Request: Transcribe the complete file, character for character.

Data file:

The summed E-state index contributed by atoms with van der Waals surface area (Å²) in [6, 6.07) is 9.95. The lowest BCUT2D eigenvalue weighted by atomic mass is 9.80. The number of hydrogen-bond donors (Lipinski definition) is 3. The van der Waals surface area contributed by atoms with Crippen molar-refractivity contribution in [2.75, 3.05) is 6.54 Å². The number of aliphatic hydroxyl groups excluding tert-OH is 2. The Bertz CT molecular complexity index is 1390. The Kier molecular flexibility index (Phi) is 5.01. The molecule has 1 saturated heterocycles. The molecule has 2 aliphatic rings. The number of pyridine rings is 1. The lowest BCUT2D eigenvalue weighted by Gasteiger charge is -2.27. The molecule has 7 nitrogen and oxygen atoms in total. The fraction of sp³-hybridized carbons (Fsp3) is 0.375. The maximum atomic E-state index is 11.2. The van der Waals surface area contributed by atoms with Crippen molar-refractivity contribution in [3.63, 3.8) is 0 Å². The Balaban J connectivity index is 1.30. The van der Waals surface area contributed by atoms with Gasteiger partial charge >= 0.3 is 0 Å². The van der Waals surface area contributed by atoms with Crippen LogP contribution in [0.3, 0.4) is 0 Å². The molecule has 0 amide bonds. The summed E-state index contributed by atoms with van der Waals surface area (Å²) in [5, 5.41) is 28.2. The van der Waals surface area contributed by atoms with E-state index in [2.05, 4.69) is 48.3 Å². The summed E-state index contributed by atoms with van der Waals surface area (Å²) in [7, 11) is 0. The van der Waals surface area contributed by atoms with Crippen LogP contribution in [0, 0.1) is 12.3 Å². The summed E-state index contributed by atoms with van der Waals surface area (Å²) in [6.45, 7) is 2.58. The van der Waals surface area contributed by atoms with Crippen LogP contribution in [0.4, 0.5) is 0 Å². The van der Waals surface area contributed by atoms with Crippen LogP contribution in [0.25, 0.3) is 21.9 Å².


The summed E-state index contributed by atoms with van der Waals surface area (Å²) in [6, 6.07) is 9.95. The lowest BCUT2D eigenvalue weighted by atomic mass is 9.80. The number of hydrogen-bond donors (Lipinski definition) is 3. The van der Waals surface area contributed by atoms with Crippen molar-refractivity contribution in [2.75, 3.05) is 6.54 Å². The number of aliphatic hydroxyl groups excluding tert-OH is 2. The Bertz CT molecular complexity index is 1390. The Kier molecular flexibility index (Phi) is 5.01. The molecule has 1 saturated heterocycles. The molecule has 2 aliphatic rings. The number of pyridine rings is 1. The lowest BCUT2D eigenvalue weighted by Gasteiger charge is -2.27. The molecule has 7 nitrogen and oxygen atoms in total. The fraction of sp³-hybridized carbons (Fsp3) is 0.375. The maximum atomic E-state index is 11.2. The van der Waals surface area contributed by atoms with Crippen molar-refractivity contribution in [3.63, 3.8) is 0 Å². The Balaban J connectivity index is 1.30. The van der Waals surface area contributed by atoms with Gasteiger partial charge >= 0.3 is 0 Å². The van der Waals surface area contributed by atoms with Crippen LogP contribution in [0.3, 0.4) is 0 Å². The molecule has 0 amide bonds. The summed E-state index contributed by atoms with van der Waals surface area (Å²) in [5, 5.41) is 28.2. The van der Waals surface area contributed by atoms with E-state index in [2.05, 4.69) is 48.3 Å². The summed E-state index contributed by atoms with van der Waals surface area (Å²) in [7, 11) is 0. The van der Waals surface area contributed by atoms with Crippen LogP contribution in [0, 0.1) is 12.3 Å². The summed E-state index contributed by atoms with van der Waals surface area (Å²) in [6.45, 7) is 2.58. The van der Waals surface area contributed by atoms with Crippen LogP contribution in [0.4, 0.5) is 0 Å². The van der Waals surface area contributed by atoms with Crippen LogP contribution in [0.25, 0.3) is 21.9 Å².